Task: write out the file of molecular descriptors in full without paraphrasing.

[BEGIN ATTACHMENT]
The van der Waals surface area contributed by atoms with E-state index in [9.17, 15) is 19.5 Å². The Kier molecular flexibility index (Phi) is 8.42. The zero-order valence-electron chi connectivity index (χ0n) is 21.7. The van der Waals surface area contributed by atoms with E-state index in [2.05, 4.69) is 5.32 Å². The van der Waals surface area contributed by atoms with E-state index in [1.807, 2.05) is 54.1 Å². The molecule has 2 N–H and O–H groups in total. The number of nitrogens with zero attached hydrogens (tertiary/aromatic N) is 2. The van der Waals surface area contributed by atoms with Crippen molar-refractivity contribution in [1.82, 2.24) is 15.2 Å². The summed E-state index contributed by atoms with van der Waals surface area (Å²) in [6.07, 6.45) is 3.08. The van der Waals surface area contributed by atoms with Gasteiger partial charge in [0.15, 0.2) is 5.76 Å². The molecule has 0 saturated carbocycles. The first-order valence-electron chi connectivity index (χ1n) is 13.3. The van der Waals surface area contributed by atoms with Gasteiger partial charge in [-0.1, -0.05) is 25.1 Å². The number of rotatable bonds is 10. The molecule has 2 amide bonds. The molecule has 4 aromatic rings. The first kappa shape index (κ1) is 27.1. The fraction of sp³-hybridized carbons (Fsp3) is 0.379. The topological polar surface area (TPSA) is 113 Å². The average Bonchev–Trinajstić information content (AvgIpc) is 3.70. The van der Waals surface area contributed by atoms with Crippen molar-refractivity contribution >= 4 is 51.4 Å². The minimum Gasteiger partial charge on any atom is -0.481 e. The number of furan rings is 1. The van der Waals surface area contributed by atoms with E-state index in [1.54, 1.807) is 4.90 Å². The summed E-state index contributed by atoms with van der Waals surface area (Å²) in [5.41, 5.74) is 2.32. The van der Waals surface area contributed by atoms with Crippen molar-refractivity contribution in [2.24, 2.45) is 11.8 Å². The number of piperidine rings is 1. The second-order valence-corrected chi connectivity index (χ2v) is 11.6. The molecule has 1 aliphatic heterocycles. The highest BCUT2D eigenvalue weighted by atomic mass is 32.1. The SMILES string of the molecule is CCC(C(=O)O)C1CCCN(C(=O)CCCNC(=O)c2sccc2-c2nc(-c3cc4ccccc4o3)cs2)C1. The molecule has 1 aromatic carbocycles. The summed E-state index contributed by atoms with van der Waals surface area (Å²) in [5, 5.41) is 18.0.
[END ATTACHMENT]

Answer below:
The van der Waals surface area contributed by atoms with E-state index in [9.17, 15) is 19.5 Å². The Kier molecular flexibility index (Phi) is 8.42. The zero-order valence-electron chi connectivity index (χ0n) is 21.7. The van der Waals surface area contributed by atoms with E-state index in [2.05, 4.69) is 5.32 Å². The van der Waals surface area contributed by atoms with E-state index in [1.807, 2.05) is 54.1 Å². The molecule has 2 N–H and O–H groups in total. The number of nitrogens with zero attached hydrogens (tertiary/aromatic N) is 2. The van der Waals surface area contributed by atoms with Crippen molar-refractivity contribution in [1.82, 2.24) is 15.2 Å². The summed E-state index contributed by atoms with van der Waals surface area (Å²) in [6.07, 6.45) is 3.08. The van der Waals surface area contributed by atoms with Gasteiger partial charge in [0.15, 0.2) is 5.76 Å². The molecule has 0 saturated carbocycles. The first-order valence-electron chi connectivity index (χ1n) is 13.3. The van der Waals surface area contributed by atoms with Gasteiger partial charge in [-0.1, -0.05) is 25.1 Å². The number of rotatable bonds is 10. The molecule has 2 amide bonds. The molecule has 4 aromatic rings. The first kappa shape index (κ1) is 27.1. The fraction of sp³-hybridized carbons (Fsp3) is 0.379. The topological polar surface area (TPSA) is 113 Å². The average Bonchev–Trinajstić information content (AvgIpc) is 3.70. The van der Waals surface area contributed by atoms with Crippen molar-refractivity contribution >= 4 is 51.4 Å². The minimum Gasteiger partial charge on any atom is -0.481 e. The number of furan rings is 1. The van der Waals surface area contributed by atoms with E-state index in [1.54, 1.807) is 4.90 Å². The summed E-state index contributed by atoms with van der Waals surface area (Å²) in [5.41, 5.74) is 2.32. The van der Waals surface area contributed by atoms with Crippen molar-refractivity contribution in [2.24, 2.45) is 11.8 Å². The number of piperidine rings is 1. The second-order valence-corrected chi connectivity index (χ2v) is 11.6. The molecule has 1 aliphatic heterocycles. The highest BCUT2D eigenvalue weighted by atomic mass is 32.1. The SMILES string of the molecule is CCC(C(=O)O)C1CCCN(C(=O)CCCNC(=O)c2sccc2-c2nc(-c3cc4ccccc4o3)cs2)C1. The molecule has 1 aromatic carbocycles. The summed E-state index contributed by atoms with van der Waals surface area (Å²) in [5, 5.41) is 18.0.